Nabeal Twereet is a professional author at LawCrossing.com

220 Views
Nabeal Twereet
Introduction

I am a profile writer for LawCrossing and am responsible for interviewing law students, attorneys, paralegals, sports agents, and law recruiters. After each interview, I compile an interesting narrative for each candidate, which is posted on LawCrossing each week.



I graduated from UCLA with a B.A. in History. After college, I had the great honor for working with Brian Kamenetzky, a contributing ESPN sports writer. I was responsible for writing a weekly brief, which recapped Southern California sports. Readers had the opportunity to review what occurred in sports the night before it was published. Whether you wanted to follow up on how the San Jose Sharks played against the Dallas Stars or just wanted to read about your favorite pitcher on the Los Angeles Dodgers, I covered each game with the same intensity as their fans. When I am not in the office, I enjoy playing chess, reading, writing, and watching sports, especially ice hockey.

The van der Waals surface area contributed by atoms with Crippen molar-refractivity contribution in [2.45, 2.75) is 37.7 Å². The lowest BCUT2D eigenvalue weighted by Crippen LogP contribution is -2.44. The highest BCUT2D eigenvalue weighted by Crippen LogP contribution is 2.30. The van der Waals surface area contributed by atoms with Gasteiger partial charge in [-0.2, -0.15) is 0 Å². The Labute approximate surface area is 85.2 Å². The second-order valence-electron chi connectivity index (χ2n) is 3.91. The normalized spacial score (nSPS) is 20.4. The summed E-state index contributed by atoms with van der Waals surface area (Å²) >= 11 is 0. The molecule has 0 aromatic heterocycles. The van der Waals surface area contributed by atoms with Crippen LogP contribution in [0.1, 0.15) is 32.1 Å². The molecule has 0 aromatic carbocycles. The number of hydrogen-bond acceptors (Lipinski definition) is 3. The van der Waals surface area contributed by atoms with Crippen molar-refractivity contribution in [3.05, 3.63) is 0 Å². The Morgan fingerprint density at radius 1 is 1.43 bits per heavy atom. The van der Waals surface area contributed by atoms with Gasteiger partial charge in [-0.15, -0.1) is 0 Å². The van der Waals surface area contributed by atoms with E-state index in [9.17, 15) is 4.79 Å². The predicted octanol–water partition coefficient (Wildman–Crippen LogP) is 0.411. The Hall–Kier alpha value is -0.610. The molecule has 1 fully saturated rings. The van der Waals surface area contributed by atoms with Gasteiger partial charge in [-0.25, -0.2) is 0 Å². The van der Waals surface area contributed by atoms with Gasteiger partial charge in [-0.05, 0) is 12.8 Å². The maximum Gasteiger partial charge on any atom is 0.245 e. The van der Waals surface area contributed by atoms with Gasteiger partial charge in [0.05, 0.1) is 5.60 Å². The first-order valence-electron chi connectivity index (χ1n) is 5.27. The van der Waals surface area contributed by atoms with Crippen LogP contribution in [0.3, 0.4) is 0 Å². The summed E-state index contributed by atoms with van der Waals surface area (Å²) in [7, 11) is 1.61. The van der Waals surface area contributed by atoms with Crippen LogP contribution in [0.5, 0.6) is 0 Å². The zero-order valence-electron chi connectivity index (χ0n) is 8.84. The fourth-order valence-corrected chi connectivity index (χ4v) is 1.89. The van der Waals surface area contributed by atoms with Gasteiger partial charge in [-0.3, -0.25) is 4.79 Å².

Google+

Featured Testimonials

LawCrossing has the best job listings, not found anywhere else. Amazing website!
Marc


Facts

LawCrossing Fact #118: The number of jobs we have grows by the day, by the hour, and sometimes by the minute!


Date
Location
Job Title
Open
US-MA-Boston
Law Student - Law Firm in Boston, MA
Law Firm,
Part-time Tax Law Clerk (State And Local) The candidate will join the tax department...
Open
US-AR-Fort Smith
Law Student - In-House in Fort Smith, AR
In-House,
Law Clerk Duties: Performing specialized legal research and writing in support of ...
Open
US-TX-Edinburg
Law Student - In-House in Edinburg, TX
In-House,
Law Clerk (Intern) The candidate will provide legal support primarily in the areas o...
Job of the Day

Trusts and Estates Attorney in Princeton, NJ

USA-Princeton

Private and Institutional Client Advisor Duties: Act as trusted financial advisor to, and advocate for, clients and p...

Job Search Tip

Don't use Thank-You' stationery or stationery with business letterheads. And never send humorous cards.'